Phulkari is a type of embroidery, which the Punjabi women undertake to utilize their leisure time. This embroidery requires a lot of skill and time. It is a traditional craft of Punjab and best exemplifies the Punjabi folk art. It is a spectacular design, which is made through horizontal, vertical and diagonal stitches. In Phulkari the whole cloth is covered with intricate embroidery leaving no space untouched. Today, phulkari has attained a commercial proportion and has moved away from the geometrical style and has stylized flowers, animals, birds, jewellery pattern etc. The cloth is generally red or maroon in colour and the silk threads used for the embroidery are gold, yellow, crimson red, blue and green colours.
Several places in Punjab like Hoshiarpur, Jalandhar, Amritsar and Bhera are known for carvings on wood and making designer furniture. Craftsmen are adept at making contemporary and period furniture. Hoshiarpur in Punjab specializes in wood inlay. The range of inlay articles produced in the region includes tabletops, teapots, trays, table legs, screens, bowls, cigarette cases and chessboards. The designs represent the traditional Moghul variety with emphasis on flora, fauna and geometrical patterns. For wood inlay mainly sisum wood is used and occasionally black wood is used.
Pidhis are low four legged woven stools mainly made in Kartarpur, Jalandhar and Hoshiarpur. The pidhis are first carved out of wood and then covered with lacquer and woven with different coloured threads. Other lacquer ware products of Punjab include traditional lacquered furniture with classic designs. The work here is in the nakashi style.
Girls in Punjab learn weaving at a young age and they specially make durries at this age. Durries are a pile less cotton spread, which can be used on a bed or on the floor. They are woven in different sizes in different designs, which range from geometrical patterns, animals, birds, leaves and flowers. Carpet weaving has not developed on a large scale as weaving of durries. Mani Majra outside Chandigarh makes distinctive textures and designs. Bathinda makes durries from a plant whose fibre has a very different texture.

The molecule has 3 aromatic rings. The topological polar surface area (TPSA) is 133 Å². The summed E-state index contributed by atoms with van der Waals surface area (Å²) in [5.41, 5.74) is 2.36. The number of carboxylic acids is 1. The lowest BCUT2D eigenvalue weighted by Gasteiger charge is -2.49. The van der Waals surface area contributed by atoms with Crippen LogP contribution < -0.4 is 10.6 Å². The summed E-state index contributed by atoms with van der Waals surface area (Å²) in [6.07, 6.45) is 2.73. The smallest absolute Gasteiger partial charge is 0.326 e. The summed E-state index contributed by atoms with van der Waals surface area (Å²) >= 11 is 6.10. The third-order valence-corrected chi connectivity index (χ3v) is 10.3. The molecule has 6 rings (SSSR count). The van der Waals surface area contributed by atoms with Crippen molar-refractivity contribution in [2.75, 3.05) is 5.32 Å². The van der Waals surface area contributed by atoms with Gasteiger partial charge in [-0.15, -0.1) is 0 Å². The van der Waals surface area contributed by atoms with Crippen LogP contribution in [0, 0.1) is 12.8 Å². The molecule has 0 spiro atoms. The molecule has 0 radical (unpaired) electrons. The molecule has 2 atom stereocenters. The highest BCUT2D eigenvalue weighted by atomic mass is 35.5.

Attractive leatherwork is also a craft in Punjab. Rich gold and multi coloured threads are used to embellish and lend a tinge of royalty to the jootis, which are made from leather of different shades. Muktsar near Faridkot is well known for jootis. There one can find jootis embellished with zari (gold thread), salma and tilla.
Parandis are another form of Punjab handicraft, which are the testaments of refined craftworks of the artisans. These come is various hues and designs and are available everywhere in the state. However best varieties of Parandis can be found in Ludhiana, Hoshiarpur, Nikodar, Amritsar, Jalandhar.
Dolls of Punjab have also garnered much popularity, especially the Punjabi bride and the bhangra (a lively fold dance) dolls. These are adorned with vibrant colours and are dressed in beautiful attires. Chandigarh is known to be the most important centre of doll making.
Mud works of Punjab further add to the dexterity of the craftsmen of Punjab. Mud works turn the dull materials into masterpieces of art. Plastering of walls with mud and thereby drawing charming motifs on them has become a popular practice in the state.
Embroidery is mostly practiced by the women of Punjab which exhibit a number of gorgeous motifs and designs adorning various artefacts. Needle work is known to be excellent in Punjab and depiction of wonderful aspects of life through embroidery is the testament of the sheer artistic excellence. Duppattas, chunnis, shirts, salwars, jackets and other articles are woven and richly adorned with embroideries in Punjab.
Paintings of Punjab are another admirable craftwork which deserves special mention. Mural paintings and frescos are showcases spectacular beauty. Such paintings are mainly done on gates, ceilings or walls.
Folk toys of Punjab show blends of artistry and social values. The earliest examples of these crafts can be traced back to the time of Indus Valley Civilization. Starting from numerous forms of terracotta toys, this craft has greatly evolved over time to present some of the exquisite pieces of artwork.
Basketry is practiced in several parts of Punjab since time immemorial. Mostly the women in villages are involved in this craft which serves as a source of employment for them. Initially baskets were made solely for household purposes but with time their utility diversified and aesthetic value increased.
Other Crafts of Punjab
Apart from these, other crafts of Punjab include Metalwork, Papier Mache, Sarcanda (a kind of tough and thick elastic grass), Chhaj, Moorras and many others.